A whimsical tribute to the myriad possibilities of home depicts homes in different real-world environments as well as fantastical settings.
The word “home” means many different things to different people. To answer the question of what home means to you, think about these questions. Where is your home? Home can be a city or town, a neighborhood or a particular address, current or past. Home for some is in the city, for others the country. Maybe both the city and country for those who live on the road. What is your home? The physical structure of home might be a house, an apartment building, an igloo, a mobile home or a boat. For our animal friends, home might be a nest, a web, a shell, an ocean, a forest, a desert. The following books about houses and homes show how people and animals all around the world live.
In If You Lived Here: Houses of the World by Giles Laroche learn about different types of houses like a dogtrot log house. If you lived in one, you’d have to walk outside to get from your bedroom to the kitchen. Would you like to catch fish from your bedroom window? If you lived in a palafito, you’d be able to!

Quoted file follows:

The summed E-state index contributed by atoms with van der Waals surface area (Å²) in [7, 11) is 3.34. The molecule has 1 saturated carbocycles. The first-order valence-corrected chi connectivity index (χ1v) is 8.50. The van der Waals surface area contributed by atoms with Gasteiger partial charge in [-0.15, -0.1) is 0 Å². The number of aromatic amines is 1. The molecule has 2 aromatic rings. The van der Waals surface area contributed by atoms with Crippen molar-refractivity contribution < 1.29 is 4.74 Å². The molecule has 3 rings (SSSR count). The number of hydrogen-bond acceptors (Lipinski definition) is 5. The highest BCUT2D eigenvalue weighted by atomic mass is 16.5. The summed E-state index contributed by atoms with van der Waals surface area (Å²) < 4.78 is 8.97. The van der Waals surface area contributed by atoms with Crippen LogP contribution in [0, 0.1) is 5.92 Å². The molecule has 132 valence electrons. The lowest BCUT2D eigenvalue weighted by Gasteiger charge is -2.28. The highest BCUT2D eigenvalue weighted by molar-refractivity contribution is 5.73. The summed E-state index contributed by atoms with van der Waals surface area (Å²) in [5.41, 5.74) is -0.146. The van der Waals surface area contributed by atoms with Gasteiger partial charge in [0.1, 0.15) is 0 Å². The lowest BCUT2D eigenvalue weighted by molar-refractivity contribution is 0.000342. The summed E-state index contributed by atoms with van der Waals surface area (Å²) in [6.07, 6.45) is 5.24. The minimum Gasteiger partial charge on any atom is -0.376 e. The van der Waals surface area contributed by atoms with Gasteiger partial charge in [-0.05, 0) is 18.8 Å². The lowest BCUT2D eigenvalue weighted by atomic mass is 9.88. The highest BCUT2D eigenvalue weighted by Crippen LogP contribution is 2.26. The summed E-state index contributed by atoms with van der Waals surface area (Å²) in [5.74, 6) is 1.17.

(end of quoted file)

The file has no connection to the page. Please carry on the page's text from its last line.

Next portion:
Listen to Our World by Bill Martin Jr. and Michael Sampson shows how various animals define their home or their world. For example, for a family of elephants, the grassland is their world. Who finds home in a giant cactus?
The House in the Night by Susan Marie Swanson is a quiet cumulative narrative that begins with a key to a house and ends with a home full of light. Perfect for a gentle ending to the day through a bedtime story.
Home by Carson Ellis features beautiful illustrations of homes, both fanciful (a shoe) and realistic (an artist’s studio). He asks the reader “Where is your home? Where are you?”
No matter where we live, one thing that we all have in common is that home can always be found wherever our favorite people, family, or friends are gathering. It’s where our heart is.
Illustrations and easy-to-read text explore the light that makes a house in the night a home filled with light.
Features detailed, bas-relief collage spreads of dwellings in other world regions and historical times to explain how different people live and have lived, from a village house in South Africa to a floating green house in the Netherlands.
Youngsters awaken in the morning with the belief that they are the greatest little ones in the world, whether they are children in their mothers’ arms, eagles soaring above mountains, whales swimming in the ocean, or other animals in their domains.